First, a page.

He picked up a letter from the hall table after his last day on the beach had ended.  The sands had been deserted for most of the day, and Eddie knew it was time to move indoors.  He scanned the contract from Sundowners Residential Home with a grin; the salary would be much more than he had earned on the chairs.  He was moving up in the world.  He cycled around to the home after his usual Friday tea of beans on hot buttered toast, and pushed his acceptance through the letterbox. 


The corridors and bedrooms were warm, stiflingly warm.  Eddie sweated like a stuck pig by eight thirty that morning.  He looked at his early list of duties: Help to feed, wash and dress Harold, Maud, Walter and Rene, and then a tea break.  He decided he would surely need one by then.

Eddie saw Harold looking at him suspiciously as he came into the bedroom.

“Hi Harold!”  Eddie kept his voice light and cheerful. “I’m Eddie, I’m going to help you with your cereal, and then give you a wash.”

“Piss off!” 

“Now that’s not a nice welcome, is it?”  Eddie wanted to laugh, but kept his face straight.

“No.” Harold sighed.

“You haven’t eaten much.”  Eddie lifted a spoonful of cornflakes to the old man’s lips. “Let’s see if we can get some more down you.”

Eddie was relieved that Harold opened his mouth obligingly as the spoon touched his lips.  He had a sudden flashback of trying to feed his mother two days before she died; desperate to get some nutrition into her yet somehow accepting the inevitable. 

Compared to Harold, Maud seemed happy in her own little world.  She had already eaten her breakfast by the time Eddie had finished with Harold, and was sitting on the bed in her nightdress with a soiled incontinence pad on her head.  Eddie, unfazed, helped her to get cleaned up.

The smell of faeces hit him as soon as he entered Walter’s room.  The old man sat up in bed, with the remnants of his breakfast scattered all over the sheets.

“Morning Walter!”  Eddie wrinkled his nose. “Has something died in here?”

Ignoring Walter’s puzzled look, Eddie collected the breakfast plates and cutlery together on a tray, and then searched in a nearby chest of drawers for some clean sheets.  It was only when he had taken two sheets out of the top drawer and closed it again that his gaze rested on a photograph in a silver frame which had been placed on the smooth oak-panelled top.  The photo depicted a red-haired woman laughing in somebody’s sun-drenched garden.

Eddie stood frozen in shock; the woman was his mother.  He peered at it again to make sure.  Yes, there was no doubt about it.  She looked younger than he remembered and so healthy, obviously long before the alcohol had ravaged her looks and taken her from him.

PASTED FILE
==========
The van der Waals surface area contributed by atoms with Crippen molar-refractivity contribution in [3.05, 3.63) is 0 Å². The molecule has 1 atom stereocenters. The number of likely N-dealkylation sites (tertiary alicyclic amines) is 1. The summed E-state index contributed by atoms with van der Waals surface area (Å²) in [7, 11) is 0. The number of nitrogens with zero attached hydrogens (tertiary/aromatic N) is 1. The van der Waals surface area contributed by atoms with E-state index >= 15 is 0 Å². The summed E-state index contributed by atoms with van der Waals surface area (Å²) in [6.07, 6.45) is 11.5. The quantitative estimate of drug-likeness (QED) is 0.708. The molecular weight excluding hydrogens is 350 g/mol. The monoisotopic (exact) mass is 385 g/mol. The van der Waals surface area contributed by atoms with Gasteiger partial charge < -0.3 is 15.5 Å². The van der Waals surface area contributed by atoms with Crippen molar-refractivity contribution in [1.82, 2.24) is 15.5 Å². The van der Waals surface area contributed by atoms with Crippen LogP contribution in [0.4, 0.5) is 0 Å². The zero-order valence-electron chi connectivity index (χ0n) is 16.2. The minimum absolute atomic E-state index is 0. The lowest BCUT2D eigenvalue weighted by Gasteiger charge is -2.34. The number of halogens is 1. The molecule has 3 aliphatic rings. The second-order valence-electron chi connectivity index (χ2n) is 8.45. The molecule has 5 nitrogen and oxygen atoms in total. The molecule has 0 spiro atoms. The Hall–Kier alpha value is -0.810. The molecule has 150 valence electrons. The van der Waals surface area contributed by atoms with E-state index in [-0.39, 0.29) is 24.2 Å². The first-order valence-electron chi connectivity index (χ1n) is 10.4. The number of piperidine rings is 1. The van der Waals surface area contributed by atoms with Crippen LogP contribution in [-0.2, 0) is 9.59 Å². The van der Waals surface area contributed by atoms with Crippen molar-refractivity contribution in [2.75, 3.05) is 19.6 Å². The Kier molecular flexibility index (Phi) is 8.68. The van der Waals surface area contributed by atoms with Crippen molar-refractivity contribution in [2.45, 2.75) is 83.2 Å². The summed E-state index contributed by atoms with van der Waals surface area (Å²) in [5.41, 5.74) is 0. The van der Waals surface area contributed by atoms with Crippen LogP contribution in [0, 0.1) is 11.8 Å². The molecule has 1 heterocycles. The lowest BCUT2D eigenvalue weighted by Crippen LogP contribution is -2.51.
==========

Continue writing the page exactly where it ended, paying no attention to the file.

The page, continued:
Stunned, he picked up the frame and took the photo over to the old man.

“Walter, who’s this?”

Walter peered at the photo and smiled.

Just then he was aware that Sandra, another carer had come into the room.  She shook her head.

“He doesn’t talk, I’m afraid.  We’ve never been able to get a word out of him.”

“Sandra, this is my mum.”  Eddie waved the photo in the air and wanted to cry. “Who is she to Walter?”

He saw Sandra step back in amazement, straight onto the tray he’d left on the floor.

“Oops!  I’ll help you get him cleaned up, and then I’ll get Pat to look at his files.  He needs two carers, does Walter.  He’s totally bedridden.”

“He might be my grandfather.”  Eddie gripped the photo as though for dear life. “I never knew my mum’s father.  Mum went off the rails early in life, and she always told me he had disowned her.  She would never talk about who he was or where he lived, and after a time I stopped asking her.”

As they worked on making Walter respectable, Eddie stared long and hard at the old man’s face, trying to find any family resemblance.  His skin was fair and freckled as though he could have been a redhead, but as his few wisps of hair were white, Eddie could not really tell.  Walter’s eyes were blue, as blue as his mother’s and his own. 

He was astounded at the speed of the Sundowners’ grapevine.  Within only ten or so minutes of Sandra departing, Walter’s room was filled with carers.  The old man smiled benignly at them all. 

“His next of kin was his only daughter Denise, who is now deceased.”  Pat scanned the yellowing files. “His last known address was here in Sandown.”

“Denise was my mum’s name.”  Eddie looked at Patricia as though in a dream.

“I’ll go and see to Rene.”  Sandra smiled at Eddie. “You sit awhile and get to know your grandfather a bit better.”